Hollywood Is Having Trouble in China—But Not for the Reason You’d Think

A couple walk past a billboard featuring a U.S. movie on the
CHINA - NOVEMBER 25: A couple walk past a billboard featuring a U.S. movie on the street in Shanghai, China Thursday, November 25, 2004. Sony Corp.'s Sony Pictures Television International formed a television production venture with China Film Group, challenging rivals such as Viacom Inc. for a foothold as the nation opens its TV market to foreign investors. (Photo by Kevin Lee/Bloomberg via Getty Images)
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It’s a twist worthy of the industry it’s afflicting.

Hollywood executives have long had their sights set on China as the next big outlet for blockbusters. But President Trump’s tough talk on China during the 2016 campaign and during his presidency had them worried as the U.S. entered negotiations to update movie-distribution terms in February 2017. Many expected his rhetoric would make Chinese negotiators less likely to favorably update the six-year-old terms.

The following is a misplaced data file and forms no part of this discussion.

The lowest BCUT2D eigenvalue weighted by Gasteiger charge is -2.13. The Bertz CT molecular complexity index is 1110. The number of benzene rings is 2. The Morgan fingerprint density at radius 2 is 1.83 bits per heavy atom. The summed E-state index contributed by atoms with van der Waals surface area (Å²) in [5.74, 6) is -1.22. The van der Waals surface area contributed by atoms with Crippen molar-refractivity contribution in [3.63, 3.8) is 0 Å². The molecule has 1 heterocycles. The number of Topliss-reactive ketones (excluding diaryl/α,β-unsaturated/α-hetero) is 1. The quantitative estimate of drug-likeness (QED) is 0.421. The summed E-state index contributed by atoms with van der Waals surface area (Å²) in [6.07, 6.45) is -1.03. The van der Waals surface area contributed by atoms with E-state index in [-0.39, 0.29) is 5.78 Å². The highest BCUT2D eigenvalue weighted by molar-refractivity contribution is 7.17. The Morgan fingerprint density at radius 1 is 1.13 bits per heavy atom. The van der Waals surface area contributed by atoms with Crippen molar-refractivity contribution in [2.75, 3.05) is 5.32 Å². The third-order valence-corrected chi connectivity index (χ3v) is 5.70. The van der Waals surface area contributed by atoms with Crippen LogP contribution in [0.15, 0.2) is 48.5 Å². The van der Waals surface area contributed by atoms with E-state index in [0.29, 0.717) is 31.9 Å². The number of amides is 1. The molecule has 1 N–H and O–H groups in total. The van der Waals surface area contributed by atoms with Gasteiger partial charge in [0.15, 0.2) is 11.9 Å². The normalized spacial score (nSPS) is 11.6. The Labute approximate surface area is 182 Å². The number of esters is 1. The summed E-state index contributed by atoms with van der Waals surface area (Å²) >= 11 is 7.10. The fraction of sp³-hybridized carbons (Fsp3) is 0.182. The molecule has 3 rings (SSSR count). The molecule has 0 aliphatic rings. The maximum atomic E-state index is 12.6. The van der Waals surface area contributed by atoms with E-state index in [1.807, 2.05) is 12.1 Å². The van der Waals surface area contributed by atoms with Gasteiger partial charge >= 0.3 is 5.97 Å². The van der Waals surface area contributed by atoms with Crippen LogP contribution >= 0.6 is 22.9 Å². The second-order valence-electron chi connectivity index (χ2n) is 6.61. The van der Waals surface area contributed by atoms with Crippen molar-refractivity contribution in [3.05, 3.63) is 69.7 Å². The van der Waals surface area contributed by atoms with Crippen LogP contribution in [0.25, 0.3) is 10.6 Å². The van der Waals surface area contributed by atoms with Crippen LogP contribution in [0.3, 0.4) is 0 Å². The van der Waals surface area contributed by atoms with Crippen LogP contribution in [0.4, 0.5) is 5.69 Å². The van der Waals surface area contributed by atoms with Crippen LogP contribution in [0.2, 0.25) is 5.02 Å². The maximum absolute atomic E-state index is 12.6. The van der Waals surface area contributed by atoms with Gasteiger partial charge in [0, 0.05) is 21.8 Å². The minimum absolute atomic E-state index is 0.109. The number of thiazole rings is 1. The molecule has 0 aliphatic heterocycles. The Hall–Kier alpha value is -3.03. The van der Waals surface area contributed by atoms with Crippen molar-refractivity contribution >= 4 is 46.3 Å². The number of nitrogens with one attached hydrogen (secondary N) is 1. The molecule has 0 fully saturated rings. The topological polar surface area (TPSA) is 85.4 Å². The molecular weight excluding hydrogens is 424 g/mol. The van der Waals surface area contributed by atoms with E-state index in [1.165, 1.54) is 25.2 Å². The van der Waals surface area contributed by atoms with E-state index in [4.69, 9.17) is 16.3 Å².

But it now looks like Chinese President Xi Jinping was the villain of the deal all along. The Chinese leader, who has understood the power of film in his rise to the presidency, recently consolidated power. Now that he could become China’s “president for life,” Xi has gone about making some changes, including bringing the country’s film bureau—the State Administration of Press, Publication, Radio, Film and Television—into the fold of the party by making it part of the Communist Party’s Ministry of Propaganda. (The film bureau used to be an independent government agency.)

This move has thrown the brakes on the negotiations and put the outcome of the new deal into question. “At this point, no one knows what the next step is,” a Hollywood executive told The Wall Street Journal.

Right now, 34 foreign films are allowed to be released in China each year. American studios get 25% of ticket sales on the movies they release in the China per the 2012 agreement. Hollywood executives want to raise that share to at least 28%, which would still fall well short of the 40% they get from most other international markets. They’re less concerned about the quota, as most major American films are allowed in as it is.

But preferences on each side are moot at the moment. The American team working on this deal have been without negotiating partners on the Chinese side for weeks.

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